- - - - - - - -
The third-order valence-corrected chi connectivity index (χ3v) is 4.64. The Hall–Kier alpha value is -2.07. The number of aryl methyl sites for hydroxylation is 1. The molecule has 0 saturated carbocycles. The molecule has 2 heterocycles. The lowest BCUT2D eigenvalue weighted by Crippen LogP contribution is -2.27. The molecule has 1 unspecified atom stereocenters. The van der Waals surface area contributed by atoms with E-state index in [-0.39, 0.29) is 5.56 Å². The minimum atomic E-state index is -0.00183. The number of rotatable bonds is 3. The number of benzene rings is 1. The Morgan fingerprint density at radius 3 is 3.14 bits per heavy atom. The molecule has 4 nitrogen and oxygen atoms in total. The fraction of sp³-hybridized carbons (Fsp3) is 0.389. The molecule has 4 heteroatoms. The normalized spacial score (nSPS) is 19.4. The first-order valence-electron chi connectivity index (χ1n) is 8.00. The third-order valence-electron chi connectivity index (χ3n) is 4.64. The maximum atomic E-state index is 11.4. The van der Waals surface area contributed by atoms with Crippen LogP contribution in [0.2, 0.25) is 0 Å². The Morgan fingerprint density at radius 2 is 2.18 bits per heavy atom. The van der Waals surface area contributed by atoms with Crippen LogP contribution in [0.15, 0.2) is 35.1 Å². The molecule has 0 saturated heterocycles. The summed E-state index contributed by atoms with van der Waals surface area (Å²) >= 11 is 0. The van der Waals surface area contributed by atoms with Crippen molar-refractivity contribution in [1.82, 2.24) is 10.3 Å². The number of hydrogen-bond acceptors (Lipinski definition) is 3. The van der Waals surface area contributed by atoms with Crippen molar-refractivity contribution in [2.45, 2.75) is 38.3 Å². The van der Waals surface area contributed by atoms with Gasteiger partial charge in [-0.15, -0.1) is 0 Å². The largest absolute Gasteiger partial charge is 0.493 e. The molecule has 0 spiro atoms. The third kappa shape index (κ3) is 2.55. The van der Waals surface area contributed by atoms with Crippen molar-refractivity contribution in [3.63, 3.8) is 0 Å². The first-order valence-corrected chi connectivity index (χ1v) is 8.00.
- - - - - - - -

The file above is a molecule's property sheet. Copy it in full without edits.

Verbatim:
The third-order valence-corrected chi connectivity index (χ3v) is 4.64. The Hall–Kier alpha value is -2.07. The number of aryl methyl sites for hydroxylation is 1. The molecule has 0 saturated carbocycles. The molecule has 2 heterocycles. The lowest BCUT2D eigenvalue weighted by Crippen LogP contribution is -2.27. The molecule has 1 unspecified atom stereocenters. The van der Waals surface area contributed by atoms with E-state index in [-0.39, 0.29) is 5.56 Å². The minimum atomic E-state index is -0.00183. The number of rotatable bonds is 3. The number of benzene rings is 1. The Morgan fingerprint density at radius 3 is 3.14 bits per heavy atom. The molecule has 4 nitrogen and oxygen atoms in total. The fraction of sp³-hybridized carbons (Fsp3) is 0.389. The molecule has 4 heteroatoms. The normalized spacial score (nSPS) is 19.4. The first-order valence-electron chi connectivity index (χ1n) is 8.00. The third-order valence-electron chi connectivity index (χ3n) is 4.64. The maximum atomic E-state index is 11.4. The van der Waals surface area contributed by atoms with Crippen LogP contribution in [0.2, 0.25) is 0 Å². The Morgan fingerprint density at radius 2 is 2.18 bits per heavy atom. The van der Waals surface area contributed by atoms with Crippen LogP contribution in [0.15, 0.2) is 35.1 Å². The molecule has 0 saturated heterocycles. The summed E-state index contributed by atoms with van der Waals surface area (Å²) >= 11 is 0. The van der Waals surface area contributed by atoms with Crippen molar-refractivity contribution in [1.82, 2.24) is 10.3 Å². The number of hydrogen-bond acceptors (Lipinski definition) is 3. The van der Waals surface area contributed by atoms with Crippen molar-refractivity contribution in [2.45, 2.75) is 38.3 Å². The van der Waals surface area contributed by atoms with Gasteiger partial charge in [-0.15, -0.1) is 0 Å². The largest absolute Gasteiger partial charge is 0.493 e. The molecule has 0 spiro atoms. The third kappa shape index (κ3) is 2.55. The van der Waals surface area contributed by atoms with Crippen molar-refractivity contribution in [3.63, 3.8) is 0 Å². The first-order valence-corrected chi connectivity index (χ1v) is 8.00.